Regulating AI Development

Date: Fri Mar 01 2002 - 13:31:14 MST

I searched through the archives and could not locate prior discussions on
the topic of if we should and, if so, how we should, regulate AI
development through some formal function or body.  I confess I have not
thought very deeply on this subject but after the last few days of postings
it seems it would be productive to discuss if and how AI development should
be regulated.  Substantial discourse is ongoing about what approach might
be successful in achieving certain thresholds of AI.  However, I am fearful
that once the core method for developing AI of a respectable level of
sophistication (Sophisticated AI) is achieved we'll be faced with a sudden
and huge problem of how this particular technology might be advanced beyond
this point without imperling the human race.

There are many schools of thought as to where we go from Sophisticated AI.
I believe Eliezer's general approach (correct me if I'm wrong) is we need
to achieve Friendy AI as soon as possible before potential "evils" such as
self-replicating nanotechnology and/or "unFriendly" AI hit the scene.
Kurzweil's general approach seems to be to enhance ourselves and thus have
"humanity" and all the baggage you get with it built-in to any AI.  There
are other approaches out there, some we are aware of and many others we
might not be aware of.

Should we have a regulatory framework in place to determine as a community,
as a race, how we proceed with developing the seed AI we use for a takeoff
event?  Others have written about this for other profound technologies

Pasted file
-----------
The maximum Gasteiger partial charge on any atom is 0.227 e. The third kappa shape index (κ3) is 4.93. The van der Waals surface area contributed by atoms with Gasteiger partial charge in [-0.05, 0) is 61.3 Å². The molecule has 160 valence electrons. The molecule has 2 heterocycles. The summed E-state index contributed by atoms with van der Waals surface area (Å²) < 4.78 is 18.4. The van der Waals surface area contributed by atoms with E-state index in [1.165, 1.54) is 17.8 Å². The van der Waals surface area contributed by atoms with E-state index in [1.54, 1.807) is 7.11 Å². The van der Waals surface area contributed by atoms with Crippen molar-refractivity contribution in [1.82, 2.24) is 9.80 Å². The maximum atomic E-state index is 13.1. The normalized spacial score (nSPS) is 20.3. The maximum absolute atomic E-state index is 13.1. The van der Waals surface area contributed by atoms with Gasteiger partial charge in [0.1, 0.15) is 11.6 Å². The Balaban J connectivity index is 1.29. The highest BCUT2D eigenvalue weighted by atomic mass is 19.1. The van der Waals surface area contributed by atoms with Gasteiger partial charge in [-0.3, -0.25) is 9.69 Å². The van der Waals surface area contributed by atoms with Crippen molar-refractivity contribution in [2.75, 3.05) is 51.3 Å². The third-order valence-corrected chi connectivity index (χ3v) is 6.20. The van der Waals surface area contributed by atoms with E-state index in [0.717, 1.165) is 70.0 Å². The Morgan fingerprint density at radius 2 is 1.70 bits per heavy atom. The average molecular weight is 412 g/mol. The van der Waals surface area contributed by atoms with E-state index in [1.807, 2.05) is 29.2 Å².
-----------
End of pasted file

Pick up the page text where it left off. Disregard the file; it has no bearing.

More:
(e.g., ).  I can't think
of a more profound product of technological development than a Power.
Thus, if you agree with development-by-committee approach of regulation
then I would presume you would agree that regulation of AI development is

How should AI be developed? I'm trying to resist the "mad scientist working
in his basement" scenario but it or some variation comes to mind when
considering how to regulate AI development.  Regulating weaponized nuclear
capacity is fairly easy due to the huge financial resources and easily
identifiable physical plant requirements to develop such capacity.
Regulating nanotechnology is more troublesome - especially once the general
blueprint for self-replicating nanotechnology is understood.  However,
regulating AI development would seem to be the most difficult to regulate.
I would offer up that the way to regulate AI development is to (1) jointly
determine what the correct approach should be and then (2) invest so much
financial and intellectual momentum into this approach that it is
actualized before any other approach.  Regulation by domination or "beating
them to the punch" seems the best chance we have for ensuring a
human-friendly post-Singularity environment.  This requires faith in the
quorum though - or whatever mechanism is created to make decisions.  What
if the U.S. federal government creates a panel populated with the
_perceived_ gods of the AI pantheon, i.e., Minsky, Lenat, Kurzweil,
Hopfield, Penrose, Moravec, etc.  Perhaps these guys get it all wrong.  How
might we otherwise form such a panel?

Maybe I'm just getting a realization others have already made  through a
different avenue (or perhaps the same), but it seems that identifying the
preferred AI development path and then putting the momentum behind that
approach to get there before something else hits the streets first is the
best way to maximize our chances of survival in a post-Singularity

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